Tag: controversy

Jigsaw Made of Fool’s Gold?

watched.jpgAs a denizen of LiveJournal, I could hardly fail to notice the massive popularity of internet quizzes, so allow me to try to create one of my own, which I feel will be particularly applicable to the wise and wonderful web wanderers who comprise our audience:

In your wanderings, you encounter an example of such breathtakingly futile resistance to the way the internet works (no, I’m not talking about the RIAA) that it is as if you have stumbled upon some rare exotic creature thrown upon an inhospitable foreign shore by an uncaring digital sea. Do you:

A. Pull out your notebook and microscope and study this fascinating specimen. Far be it from you to interfere with nature taking its course, but there may be an opportunity here to reach greater understanding of some sort through observation.

B. Attempt to instruct the alien in the ways of the internet, so it can go on its way more equipped to survive out there in the jungle. The main purpose of the internet is to share knowledge, and to facilitate that, people have to help one another learn how best to navigate it.

C. Compassionately try to either protect it or to return it to more hospitable climes, even if the attempt is futile. Clearly it is not equipped to navigate the wilds of the internet, and the kindest thing to do is to encourage it to go home.

D. Set up a tent around it and charge admission to point and laugh. Maybe make it into a lolcat while you’re at it.

E. Stick a pin through that sucker and add it to your collection. PWNED!

F. Try to drive it away from the young/stupid/potentially innocent, in case it’s dangerous. It probably only looks helplessly ignorant. After all, Google and Wikipedia are free.

The rare beetle that caught my attention this week was the behavior of the puppetmaster(s) of the Golden Jigsaw puzzle contest. An Unfiction player named IRC1968, as well as Unfiction moderator and ARGNet staffer Michelle Senderhauf, had received notices that their accounts had been deleted. IRC1968 was told he’d been kicked out for posting answers. Upon inquiry, Michelle was told her account was deleted because it “was found to have a positive link with a website or website(s) that are being used, encouraged or moderated to infringe upon player rules and, despite prior warnings, continue to actively release private information concerning The Golden Jigsaw via a public forum on the internet, with the intent to damage the interests of the owners, developers, partners & players of the game.”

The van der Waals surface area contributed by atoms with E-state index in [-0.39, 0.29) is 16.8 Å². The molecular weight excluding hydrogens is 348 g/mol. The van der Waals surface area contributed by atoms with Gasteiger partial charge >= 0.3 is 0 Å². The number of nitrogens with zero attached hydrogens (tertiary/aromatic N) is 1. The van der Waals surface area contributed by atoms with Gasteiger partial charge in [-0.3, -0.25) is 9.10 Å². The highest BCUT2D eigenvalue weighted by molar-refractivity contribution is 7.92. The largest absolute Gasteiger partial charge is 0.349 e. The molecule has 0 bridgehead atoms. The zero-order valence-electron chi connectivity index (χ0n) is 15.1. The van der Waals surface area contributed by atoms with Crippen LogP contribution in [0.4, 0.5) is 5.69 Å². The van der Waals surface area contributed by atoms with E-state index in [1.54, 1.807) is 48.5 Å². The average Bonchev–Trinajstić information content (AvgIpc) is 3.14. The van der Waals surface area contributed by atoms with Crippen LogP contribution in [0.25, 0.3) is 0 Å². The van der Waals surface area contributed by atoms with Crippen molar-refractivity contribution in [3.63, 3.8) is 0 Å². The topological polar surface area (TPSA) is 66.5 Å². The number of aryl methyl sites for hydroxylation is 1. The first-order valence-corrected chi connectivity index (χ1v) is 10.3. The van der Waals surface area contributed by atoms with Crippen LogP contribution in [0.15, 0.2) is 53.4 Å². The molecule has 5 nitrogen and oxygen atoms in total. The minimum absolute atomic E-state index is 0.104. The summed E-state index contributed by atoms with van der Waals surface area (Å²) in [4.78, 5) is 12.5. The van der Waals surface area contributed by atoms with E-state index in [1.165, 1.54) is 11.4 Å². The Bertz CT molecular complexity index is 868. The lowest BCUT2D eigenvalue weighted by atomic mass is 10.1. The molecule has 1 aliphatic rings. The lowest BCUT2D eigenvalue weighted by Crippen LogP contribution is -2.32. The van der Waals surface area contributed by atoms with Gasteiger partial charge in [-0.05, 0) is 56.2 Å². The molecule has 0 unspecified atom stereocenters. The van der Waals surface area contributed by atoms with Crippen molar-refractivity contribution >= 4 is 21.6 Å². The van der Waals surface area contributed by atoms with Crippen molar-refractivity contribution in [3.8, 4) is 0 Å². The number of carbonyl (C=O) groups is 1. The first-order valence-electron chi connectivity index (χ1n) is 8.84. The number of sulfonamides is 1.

Upon further inquiry, Michelle got a response from Don Campbell explaining that her account had been deleted because while she hadn’t posted any answers, as a moderator at Unfiction, she had failed to censor the information other players posted at UF. (Her account was later reinstated, “with conditions.”)

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Touch Me, I’m Perplex City

pcx.jpgAs reported earlier this week, the Perplex City ARG has recently ignited a few flames of contention within the ARG community with its controversial announcement of what appeared to be a pay-for-play model based around collectible puzzle cards and, more shockingly, the possible payout of a large reward. Indeed, a prize of £100,000 (about $200,000) may be claimed by whomever locates the Receda Cube, Perplex City’s pet McGuffin Device, and returns it to its rightful owners (assuming Perplex City’s ownership of the mysterious cube is indeed rightful).

These developments have brought up plenty of questions, from whether the announced reward is real (it is), to whether players will have to buy puzzle cards in order to continue playing the ARG (they won’t), to concern about whether a large cash reward will end up factionalizing and splintering the existing community of players (maybe, but hopefully not). It certainly seems as if the recent “Group 333” launch managed to cry havoc and let loose the dogs of Meta across the forums, blogs, and news sites that populate the ARG community space. Opinions a-plenty can be found everywhere, many based on little to no concrete information, yet liberally daubed with some speculative glue to hold them together. A recent article posted to the Perplex City Sentinel helped to clarify some of the aspects of the game as related to the puzzle cards, but the best way to find out more was to secure an interview with one of the Perplex City Puppetmasters. Unfiction.com spoke at length with Adrian Hon about several issues related to some of these revelations.

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Godsend Comes to Grovers Mill

godsend.jpgThe Godsend Institute has created quite the uproar over the past few weeks. The site, which was part of a promotional campaign for the upcoming movie, was mistaken to be real by many visitors. As a result, everyone from devout Christians to liberal columnists got all in a tizzy, showing outrage and even starting an online petition. Apparently folks forgot that human cloning is illegal in the United States.

Well, these folks gotta be feeling pretty silly right now, as they realized that they’d fallen for a fake site. Harkens back to the days when a trusting audience panicked thinking that martians had landed in New Jersey.

As a result of the uproar, Lions Gate Films added a popup that points to the official movie website, hopefully making it plainer to the gullible masses that yes, this is only a movie.

Two thumbs up to Lions Gate for proving again that any kind of publicity is good publicity! Now, the question is, is the film any good???